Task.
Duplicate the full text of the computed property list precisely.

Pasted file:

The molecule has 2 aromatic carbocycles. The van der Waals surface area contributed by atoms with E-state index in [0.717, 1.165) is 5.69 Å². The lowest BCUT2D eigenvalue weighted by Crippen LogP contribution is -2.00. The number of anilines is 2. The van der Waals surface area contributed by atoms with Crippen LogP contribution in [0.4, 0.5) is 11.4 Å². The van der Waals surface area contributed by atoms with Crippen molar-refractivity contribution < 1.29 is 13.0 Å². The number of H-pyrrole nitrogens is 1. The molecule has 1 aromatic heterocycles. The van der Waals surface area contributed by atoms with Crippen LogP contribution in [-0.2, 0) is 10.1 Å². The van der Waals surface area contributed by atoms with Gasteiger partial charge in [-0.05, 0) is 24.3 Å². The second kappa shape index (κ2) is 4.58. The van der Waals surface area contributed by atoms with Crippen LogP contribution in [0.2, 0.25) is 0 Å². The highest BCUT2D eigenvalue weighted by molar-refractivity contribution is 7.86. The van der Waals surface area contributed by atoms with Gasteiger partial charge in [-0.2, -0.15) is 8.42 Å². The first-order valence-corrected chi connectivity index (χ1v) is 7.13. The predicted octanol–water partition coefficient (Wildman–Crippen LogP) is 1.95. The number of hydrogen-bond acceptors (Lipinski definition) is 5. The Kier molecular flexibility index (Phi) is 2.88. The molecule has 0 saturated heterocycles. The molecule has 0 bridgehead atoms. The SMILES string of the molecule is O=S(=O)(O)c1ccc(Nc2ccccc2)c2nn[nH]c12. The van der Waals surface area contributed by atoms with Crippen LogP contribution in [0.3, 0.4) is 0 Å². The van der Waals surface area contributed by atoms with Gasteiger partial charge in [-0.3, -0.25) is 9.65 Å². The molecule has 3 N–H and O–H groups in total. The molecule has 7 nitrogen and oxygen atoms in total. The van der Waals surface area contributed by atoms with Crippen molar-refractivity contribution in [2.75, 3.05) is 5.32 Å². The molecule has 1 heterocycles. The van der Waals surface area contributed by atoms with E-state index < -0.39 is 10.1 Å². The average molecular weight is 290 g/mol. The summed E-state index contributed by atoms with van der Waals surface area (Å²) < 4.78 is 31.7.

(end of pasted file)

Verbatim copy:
The molecule has 2 aromatic carbocycles. The van der Waals surface area contributed by atoms with E-state index in [0.717, 1.165) is 5.69 Å². The lowest BCUT2D eigenvalue weighted by Crippen LogP contribution is -2.00. The number of anilines is 2. The van der Waals surface area contributed by atoms with Crippen LogP contribution in [0.4, 0.5) is 11.4 Å². The van der Waals surface area contributed by atoms with Crippen molar-refractivity contribution < 1.29 is 13.0 Å². The number of H-pyrrole nitrogens is 1. The molecule has 1 aromatic heterocycles. The van der Waals surface area contributed by atoms with Crippen LogP contribution in [-0.2, 0) is 10.1 Å². The van der Waals surface area contributed by atoms with Gasteiger partial charge in [-0.05, 0) is 24.3 Å². The second kappa shape index (κ2) is 4.58. The van der Waals surface area contributed by atoms with Crippen LogP contribution in [0.2, 0.25) is 0 Å². The highest BCUT2D eigenvalue weighted by molar-refractivity contribution is 7.86. The van der Waals surface area contributed by atoms with Gasteiger partial charge in [-0.2, -0.15) is 8.42 Å². The first-order valence-corrected chi connectivity index (χ1v) is 7.13. The predicted octanol–water partition coefficient (Wildman–Crippen LogP) is 1.95. The number of hydrogen-bond acceptors (Lipinski definition) is 5. The Kier molecular flexibility index (Phi) is 2.88. The molecule has 0 saturated heterocycles. The molecule has 0 bridgehead atoms. The SMILES string of the molecule is O=S(=O)(O)c1ccc(Nc2ccccc2)c2nn[nH]c12. The van der Waals surface area contributed by atoms with Crippen LogP contribution in [0.3, 0.4) is 0 Å². The van der Waals surface area contributed by atoms with Gasteiger partial charge in [-0.3, -0.25) is 9.65 Å². The molecule has 3 N–H and O–H groups in total. The molecule has 7 nitrogen and oxygen atoms in total. The van der Waals surface area contributed by atoms with Crippen molar-refractivity contribution in [2.75, 3.05) is 5.32 Å². The molecule has 1 heterocycles. The van der Waals surface area contributed by atoms with E-state index < -0.39 is 10.1 Å². The average molecular weight is 290 g/mol. The summed E-state index contributed by atoms with van der Waals surface area (Å²) < 4.78 is 31.7.